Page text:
There is an eccentric cast of characters within these pages. Thomas Hawkins was a master at getting monstrous specimens displayed, but was really too good at it; he helped his displays with faked bones, a deception whose controversy was elevated to the House of Commons. Gideon Mantell had a hectic medical practice, but it was fossilizing that he loved, and because people thought he was too much of a fossilizer while not enough of a doctor, they stayed away from his practice. He also alienated his wife and family. Although he discovered and named the _Iguanodon_, fossils ruined him. But the most fascinating figure in the book, though, is Mary Anning. She has recognition now as a star discoverer of fossils, but the earliest recognition she got in her own time was, sadly, a eulogy at the Geographic Society. She had no advantages she did not make herself. She was poor, her family was low, and she was, of course, a woman. She was born in Lyme Regis, a seaside hamlet on the Dorset coast, and she got her living digging out the cliff's fossils and selling them to private collectors and to academics. She didn't just collect fossils, she analyzed them and compared them to contemporary animals. She had no access to a formal education, but studied the papers of the published experts, sometimes hand copying them with their drawings so that she could keep them for reference. It was, however, always the "clever men" who formally studied the specimens she discovered, and wrote them up, and named them, often without crediting her. None of her specimens bears her name.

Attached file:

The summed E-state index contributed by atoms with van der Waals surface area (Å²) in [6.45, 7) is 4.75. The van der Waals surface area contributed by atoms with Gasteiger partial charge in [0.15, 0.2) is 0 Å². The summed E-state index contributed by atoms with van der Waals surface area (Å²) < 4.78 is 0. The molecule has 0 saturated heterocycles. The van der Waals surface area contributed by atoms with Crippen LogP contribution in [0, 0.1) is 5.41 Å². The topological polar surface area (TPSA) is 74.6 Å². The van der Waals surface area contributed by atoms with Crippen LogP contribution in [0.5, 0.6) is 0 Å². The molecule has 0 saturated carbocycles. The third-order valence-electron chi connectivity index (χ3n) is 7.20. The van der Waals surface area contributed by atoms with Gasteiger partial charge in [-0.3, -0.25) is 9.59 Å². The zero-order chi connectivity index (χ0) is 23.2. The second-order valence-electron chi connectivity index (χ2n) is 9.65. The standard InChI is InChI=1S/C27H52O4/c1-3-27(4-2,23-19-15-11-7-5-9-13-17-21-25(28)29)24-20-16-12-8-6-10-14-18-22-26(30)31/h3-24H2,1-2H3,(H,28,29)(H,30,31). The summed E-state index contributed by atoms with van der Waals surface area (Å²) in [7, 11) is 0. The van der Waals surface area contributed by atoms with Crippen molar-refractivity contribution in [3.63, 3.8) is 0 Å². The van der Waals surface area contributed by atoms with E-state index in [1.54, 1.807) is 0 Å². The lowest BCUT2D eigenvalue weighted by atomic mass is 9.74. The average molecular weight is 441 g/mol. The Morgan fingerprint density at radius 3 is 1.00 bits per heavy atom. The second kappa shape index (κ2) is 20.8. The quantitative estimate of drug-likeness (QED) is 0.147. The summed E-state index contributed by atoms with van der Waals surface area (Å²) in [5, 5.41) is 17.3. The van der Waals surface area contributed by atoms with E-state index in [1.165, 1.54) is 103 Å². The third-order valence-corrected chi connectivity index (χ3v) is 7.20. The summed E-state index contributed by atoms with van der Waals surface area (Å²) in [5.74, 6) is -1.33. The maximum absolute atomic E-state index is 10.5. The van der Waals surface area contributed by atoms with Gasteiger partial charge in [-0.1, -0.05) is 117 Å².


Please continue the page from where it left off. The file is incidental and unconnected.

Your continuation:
The sensational finds described here sparked heated debates on many issues. Some who believed that God had created all, for instance, insisted that there could be no such thing as an extinction, for that would mean that God had produced some creatures mistakenly. The enormous and ancient beasts found by the fossilists meant that people had to start questioning the usefulness of the Bible as a guide to cosmology. In fact, most of the fossilists described in these pages believed strictly in the Bible, and were unconvinced when Lyell published on geology or Darwin on evolution. McGowan's entertaining book fits them within the social and intellectual history of the period, and shows that although they did not directly pave the way for Darwin, their discoveries put forth evidence to be argued about, and they fostered the learned debate that has resulted in our current understanding of geology and biology.